US 1807126 A
Description (OCR text may contain errors)
Patented May 26, 1931 UNITED STATES PATENT BYRON F. MORRILL, THOMAS COOKSON, AND SCOTT SLOANE, F LEBANON,
v NEW HAIXEPSHIRE Brr Application filed March 25, 1930. Serial No. l138,811.0.
The present invention is a cylindrical bit for boring deep holes in wood, such'as: required in the manufacture of bobbins.
In accordance with our invention, we provide a cylindrical bit having a concave cut-I` chips or shavings fall through the saine from the point or points of cutting', thereby preventing the bit from being` forced off center by choking or clogging and crowding against the wall of the hole being bored. This also permits of the continuous boring operation, eliminating the usual intermittent boring action presentvwith the ordinary boring bits. Itis preferred to provide means to aid in the removal of the chips o-r shavings from the interior ofthe tubular bit. This may be accomplished by passing a compressed air supply pipe axially through the tubular bitand the compressed air supply discharging intothe same near the cutter servesto aid in the removaljof the chips or sha-vings and also retains the bit suitably cooled. The cooling of the bit is importa-nt in rapid boring. which' is ordinarily employed in drilling hardwood.`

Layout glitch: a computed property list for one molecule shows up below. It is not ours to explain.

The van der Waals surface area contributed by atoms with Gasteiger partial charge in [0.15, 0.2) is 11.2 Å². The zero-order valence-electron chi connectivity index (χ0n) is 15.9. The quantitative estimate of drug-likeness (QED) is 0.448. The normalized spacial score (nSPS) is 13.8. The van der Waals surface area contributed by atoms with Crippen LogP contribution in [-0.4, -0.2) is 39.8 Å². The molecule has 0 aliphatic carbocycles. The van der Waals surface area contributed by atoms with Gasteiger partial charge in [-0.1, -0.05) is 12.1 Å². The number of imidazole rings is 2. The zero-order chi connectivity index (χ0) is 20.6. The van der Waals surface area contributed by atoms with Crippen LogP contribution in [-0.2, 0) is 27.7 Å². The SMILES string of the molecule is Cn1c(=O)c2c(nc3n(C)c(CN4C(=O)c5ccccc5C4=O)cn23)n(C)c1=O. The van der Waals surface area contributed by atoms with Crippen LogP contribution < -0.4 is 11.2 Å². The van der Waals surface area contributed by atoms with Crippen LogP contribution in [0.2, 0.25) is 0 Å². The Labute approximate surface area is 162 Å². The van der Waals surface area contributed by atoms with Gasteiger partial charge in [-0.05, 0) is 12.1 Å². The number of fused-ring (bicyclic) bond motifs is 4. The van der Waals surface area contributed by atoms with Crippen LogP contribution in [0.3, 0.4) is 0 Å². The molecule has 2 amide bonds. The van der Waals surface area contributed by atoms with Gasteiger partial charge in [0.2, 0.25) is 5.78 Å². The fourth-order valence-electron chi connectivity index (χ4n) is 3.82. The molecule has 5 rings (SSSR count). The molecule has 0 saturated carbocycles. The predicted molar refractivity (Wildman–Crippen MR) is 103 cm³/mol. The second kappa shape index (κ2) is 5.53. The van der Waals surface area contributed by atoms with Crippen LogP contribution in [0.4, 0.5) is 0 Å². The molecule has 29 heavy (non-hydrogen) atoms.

The bit may be made in sections of increasing diameters to properly form the zbore of CTI the bobbin in sections of increasing diameters. The bit is preferably provided with. a cutter to trim the end ofthe bobbin so that it will be of the proper length, all opera-1 tions being accomplished before the bobbin blank is removed from the bit.
In the accompanying drawings, forming a part of this specification, and in which like numerals are employed to designate like parts throughout the same,
Figure 1 is a side elevation of a cylindrical bit embodying our invention,
Figure 2 is a central vertical longitudinal section through the same, with the bobbin blank in place thereon at the completion of the formation of the bore,
Figure 3 is a perspective view of the upper or forward end of the bit,
Figure 4 is a plan view of the same,
Figure 5 is a. central vertical section through the same,
Figure 6 is a fragmentary perspective view of the'bit, showing the tapered shoulder,
Figure 7 is a transverse section taken on line 7-7 of Figure 1, and,
vFigure 8 is a fragmentary side elevation of the upper end of the bit.
The bit is tubular and may be formed in any suitable number of cylindrical tubular sections 10, 11 and 12. The section 11 is of larger diameter than the section 1() and the section 12 of larger diameter than the section 11. The section 11 forms with the section an upwardly tapering shoulder 13, having one or more radial slots 14, formed therein, with an upwardly projecting cutter or blade 15 arranged above the saine. This cutter 15 is identical with the cutter 18, to be described. An upwardly tapering shoulder 16 connects the section12 with the section 11 and a radial slot or slots 17 is provided, with an upwardly projecting radial cutter or blade 18.
A trimmer 19 is provided, in the form of a horizontal ring, having a slot or slots 20, with an upwardly projecting cutter or blade 21 arranged over the same.